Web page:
"Whether Ahmadinejad is the right person to meet with right now, we don't even know how much power he is going to have a year from now," he added. "He is not the most powerful person in Iran. And my expectation, obviously, would be to meet with those people who can actually make decisions in terms of actually having them stand down on nuclear weapons or stopping funding [of] Hamas or Hezbollah or meddling in the affairs of Iraq."
Iran's highest-ranking political leader isn't the president -- it's the supreme leader, who is selected by the country's religious leadership.
Obama began making clear that he would engage in "preparations" before a meeting starting shortly after the July debate, after Sen. Hillary Rodham Clinton blasted his answer as displaying naiveté about the diplomatic process.
Still, as recently as September, he reiterated his promise to meet with Ahmadinejad himself. Asked about that commitment in the midst of a firestorm over Columbia University's decision to invite the Iranian president to speak, Obama indicated that he stood by it.
"Nothing's changed with respect to my belief that strong countries and strong presidents talk to their enemies and talk to their adversaries," Obama said. "I find many of President Ahmadinejad's statements odious and I've said that repeatedly. And I think that we have to recognize that there are a lot of rogue nations in the world that don't have American interests at heart. But what I also believe is that, as John F. Kennedy said, we should never negotiate out of fear but we should never fear to negotiate."
Last week, in South Dakota, Obama sought to explain what he meant at last July's debate when he agreed to meetings "without preconditions."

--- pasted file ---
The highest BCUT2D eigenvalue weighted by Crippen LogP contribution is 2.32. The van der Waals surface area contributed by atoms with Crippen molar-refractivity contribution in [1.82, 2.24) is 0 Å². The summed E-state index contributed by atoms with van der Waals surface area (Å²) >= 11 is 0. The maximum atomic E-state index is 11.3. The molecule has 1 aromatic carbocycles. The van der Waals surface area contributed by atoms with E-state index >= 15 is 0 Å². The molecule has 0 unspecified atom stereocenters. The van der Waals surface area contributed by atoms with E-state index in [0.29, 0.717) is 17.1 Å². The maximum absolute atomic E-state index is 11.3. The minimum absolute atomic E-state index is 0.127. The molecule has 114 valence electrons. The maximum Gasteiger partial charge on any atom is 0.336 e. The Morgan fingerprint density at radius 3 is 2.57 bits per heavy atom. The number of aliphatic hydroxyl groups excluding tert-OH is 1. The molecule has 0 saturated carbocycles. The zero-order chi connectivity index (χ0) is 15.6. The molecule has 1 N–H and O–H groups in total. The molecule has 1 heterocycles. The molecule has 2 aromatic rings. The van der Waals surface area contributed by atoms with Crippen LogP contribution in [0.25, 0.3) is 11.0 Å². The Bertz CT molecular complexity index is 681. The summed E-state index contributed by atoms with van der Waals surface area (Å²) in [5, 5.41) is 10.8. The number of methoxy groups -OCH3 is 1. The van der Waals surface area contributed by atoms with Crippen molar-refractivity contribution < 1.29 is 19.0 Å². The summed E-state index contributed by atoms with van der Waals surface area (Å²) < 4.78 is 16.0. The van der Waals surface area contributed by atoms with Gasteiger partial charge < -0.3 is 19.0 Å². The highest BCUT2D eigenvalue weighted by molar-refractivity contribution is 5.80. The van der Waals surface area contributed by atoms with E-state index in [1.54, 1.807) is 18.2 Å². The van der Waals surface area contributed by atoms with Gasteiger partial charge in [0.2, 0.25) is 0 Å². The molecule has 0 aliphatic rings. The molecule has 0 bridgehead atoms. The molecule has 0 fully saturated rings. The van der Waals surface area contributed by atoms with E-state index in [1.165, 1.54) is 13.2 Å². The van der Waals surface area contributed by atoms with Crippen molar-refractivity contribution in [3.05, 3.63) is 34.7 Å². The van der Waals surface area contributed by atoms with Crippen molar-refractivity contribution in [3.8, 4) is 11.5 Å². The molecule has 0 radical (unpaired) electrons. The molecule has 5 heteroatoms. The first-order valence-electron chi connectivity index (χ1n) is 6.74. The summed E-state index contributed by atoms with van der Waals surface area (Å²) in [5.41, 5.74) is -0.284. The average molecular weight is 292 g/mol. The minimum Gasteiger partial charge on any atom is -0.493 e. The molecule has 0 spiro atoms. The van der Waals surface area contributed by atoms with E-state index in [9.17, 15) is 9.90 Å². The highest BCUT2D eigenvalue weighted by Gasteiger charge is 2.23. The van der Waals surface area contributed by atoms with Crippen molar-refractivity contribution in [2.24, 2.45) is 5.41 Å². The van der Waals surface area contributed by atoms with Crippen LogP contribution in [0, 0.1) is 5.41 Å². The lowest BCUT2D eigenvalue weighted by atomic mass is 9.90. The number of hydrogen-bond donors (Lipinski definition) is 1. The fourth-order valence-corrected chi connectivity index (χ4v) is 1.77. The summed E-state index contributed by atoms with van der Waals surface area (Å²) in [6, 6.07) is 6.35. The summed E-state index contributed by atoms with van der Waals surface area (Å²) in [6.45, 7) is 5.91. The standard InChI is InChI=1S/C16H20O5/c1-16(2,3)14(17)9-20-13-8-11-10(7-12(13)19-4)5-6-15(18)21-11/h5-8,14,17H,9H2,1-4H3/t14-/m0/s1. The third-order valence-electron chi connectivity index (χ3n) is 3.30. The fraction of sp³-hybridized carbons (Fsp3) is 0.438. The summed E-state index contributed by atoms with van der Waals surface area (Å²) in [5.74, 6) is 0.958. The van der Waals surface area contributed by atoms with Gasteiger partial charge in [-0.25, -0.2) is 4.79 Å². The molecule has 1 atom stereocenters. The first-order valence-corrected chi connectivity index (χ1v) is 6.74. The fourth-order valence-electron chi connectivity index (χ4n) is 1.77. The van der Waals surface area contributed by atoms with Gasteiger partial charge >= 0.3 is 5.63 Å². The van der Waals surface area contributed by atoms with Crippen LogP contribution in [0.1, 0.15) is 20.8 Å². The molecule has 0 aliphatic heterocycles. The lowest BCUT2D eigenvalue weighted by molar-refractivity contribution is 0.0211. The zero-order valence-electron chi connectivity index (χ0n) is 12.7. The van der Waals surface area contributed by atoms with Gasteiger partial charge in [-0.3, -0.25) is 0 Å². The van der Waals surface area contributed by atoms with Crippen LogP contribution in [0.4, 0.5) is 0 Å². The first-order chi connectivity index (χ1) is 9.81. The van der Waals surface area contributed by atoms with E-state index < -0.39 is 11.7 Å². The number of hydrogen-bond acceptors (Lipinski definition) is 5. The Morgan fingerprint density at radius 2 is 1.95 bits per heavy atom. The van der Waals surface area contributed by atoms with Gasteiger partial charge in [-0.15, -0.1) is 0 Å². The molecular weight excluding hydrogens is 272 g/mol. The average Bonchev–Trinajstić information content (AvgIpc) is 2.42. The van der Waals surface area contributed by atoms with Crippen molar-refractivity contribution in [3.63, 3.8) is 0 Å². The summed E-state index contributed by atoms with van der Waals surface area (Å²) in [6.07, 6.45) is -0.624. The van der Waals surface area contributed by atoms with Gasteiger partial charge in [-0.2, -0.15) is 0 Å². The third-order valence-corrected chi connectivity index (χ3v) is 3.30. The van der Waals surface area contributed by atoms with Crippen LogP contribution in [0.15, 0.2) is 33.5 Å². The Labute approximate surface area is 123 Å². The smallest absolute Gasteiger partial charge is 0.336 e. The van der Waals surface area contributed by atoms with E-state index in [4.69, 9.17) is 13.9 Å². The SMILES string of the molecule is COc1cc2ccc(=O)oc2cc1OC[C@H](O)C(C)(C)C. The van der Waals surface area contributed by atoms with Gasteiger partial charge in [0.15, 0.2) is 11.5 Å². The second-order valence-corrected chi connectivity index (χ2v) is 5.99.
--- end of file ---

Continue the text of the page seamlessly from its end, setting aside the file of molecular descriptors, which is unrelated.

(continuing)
"Preconditions, as it applies to a country like Iran, for example, was a term of art because this administration has been very clear that it will not have direct negotiations with Iran until Iran has met preconditions that are, essentially, what Iran views and many other observers would view as the subject of the negotiations," Obama told reporters.
"The point is that I would not refuse to meet until they agree to every position that we want, but that doesn't mean that we would not have preparation," he continued. "The preparation would involve starting with low level, lower-level diplomatic contacts, having our diplomatic core work through with Iranian counterparts -- an agenda. But what I have said is that, at some point, I would be willing to meet."
McCain has focused intensely on Obama's answer at the debate last summer, while ignoring his subsequent attempts to clarify his position.
"Sen. Obama wants to sit down with [Ahmadinejad] unconditionally, face to face," McCain told reporters in Miami, Tuesday. "It enhances Ahmadinejad. What are they going to talk about, the destruction of Israel?"
While Obama has said he has been consistent throughout the past year, even some Democrats detect an evolving position.
"This is a fellow who, I think, shorthanded an answer that, in fact, was the wrong answer, in my view, saying, 'I would, within the first year' -- it implied he'd personally sit down with anybody who wanted to sit down with him," Sen. Joe Biden, D-Del., a former presidential candidate, who is now neutral in the race, said on ABC's "This Week" on Sunday.